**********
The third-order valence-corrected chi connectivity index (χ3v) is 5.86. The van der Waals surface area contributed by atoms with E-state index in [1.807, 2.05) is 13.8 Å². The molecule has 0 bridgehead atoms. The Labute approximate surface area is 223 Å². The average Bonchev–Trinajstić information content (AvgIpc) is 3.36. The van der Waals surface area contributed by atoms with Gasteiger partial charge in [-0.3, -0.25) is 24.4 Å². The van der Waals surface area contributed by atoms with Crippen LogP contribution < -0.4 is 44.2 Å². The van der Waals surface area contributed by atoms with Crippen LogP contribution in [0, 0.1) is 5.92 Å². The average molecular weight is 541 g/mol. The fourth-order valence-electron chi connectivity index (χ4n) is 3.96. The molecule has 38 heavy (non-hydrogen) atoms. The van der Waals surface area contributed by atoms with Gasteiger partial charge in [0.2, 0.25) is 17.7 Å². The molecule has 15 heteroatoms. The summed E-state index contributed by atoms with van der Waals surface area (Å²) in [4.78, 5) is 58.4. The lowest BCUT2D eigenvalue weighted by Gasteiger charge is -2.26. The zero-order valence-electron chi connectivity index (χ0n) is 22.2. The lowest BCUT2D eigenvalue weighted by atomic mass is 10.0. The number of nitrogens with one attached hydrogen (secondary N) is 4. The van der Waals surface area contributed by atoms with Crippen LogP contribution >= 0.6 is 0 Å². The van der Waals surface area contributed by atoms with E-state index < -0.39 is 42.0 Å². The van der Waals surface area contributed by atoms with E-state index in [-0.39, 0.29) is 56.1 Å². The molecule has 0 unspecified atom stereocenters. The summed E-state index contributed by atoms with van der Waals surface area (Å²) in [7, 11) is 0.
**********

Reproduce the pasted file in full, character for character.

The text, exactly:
The third-order valence-corrected chi connectivity index (χ3v) is 5.86. The van der Waals surface area contributed by atoms with E-state index in [1.807, 2.05) is 13.8 Å². The molecule has 0 bridgehead atoms. The Labute approximate surface area is 223 Å². The average Bonchev–Trinajstić information content (AvgIpc) is 3.36. The van der Waals surface area contributed by atoms with Gasteiger partial charge in [-0.3, -0.25) is 24.4 Å². The van der Waals surface area contributed by atoms with Crippen LogP contribution < -0.4 is 44.2 Å². The van der Waals surface area contributed by atoms with Crippen LogP contribution in [0, 0.1) is 5.92 Å². The average molecular weight is 541 g/mol. The fourth-order valence-electron chi connectivity index (χ4n) is 3.96. The molecule has 38 heavy (non-hydrogen) atoms. The van der Waals surface area contributed by atoms with Gasteiger partial charge in [0.2, 0.25) is 17.7 Å². The molecule has 15 heteroatoms. The summed E-state index contributed by atoms with van der Waals surface area (Å²) in [4.78, 5) is 58.4. The lowest BCUT2D eigenvalue weighted by Gasteiger charge is -2.26. The zero-order valence-electron chi connectivity index (χ0n) is 22.2. The lowest BCUT2D eigenvalue weighted by atomic mass is 10.0. The number of nitrogens with one attached hydrogen (secondary N) is 4. The van der Waals surface area contributed by atoms with Crippen LogP contribution >= 0.6 is 0 Å². The van der Waals surface area contributed by atoms with E-state index < -0.39 is 42.0 Å². The van der Waals surface area contributed by atoms with E-state index in [-0.39, 0.29) is 56.1 Å². The molecule has 0 unspecified atom stereocenters. The summed E-state index contributed by atoms with van der Waals surface area (Å²) in [7, 11) is 0.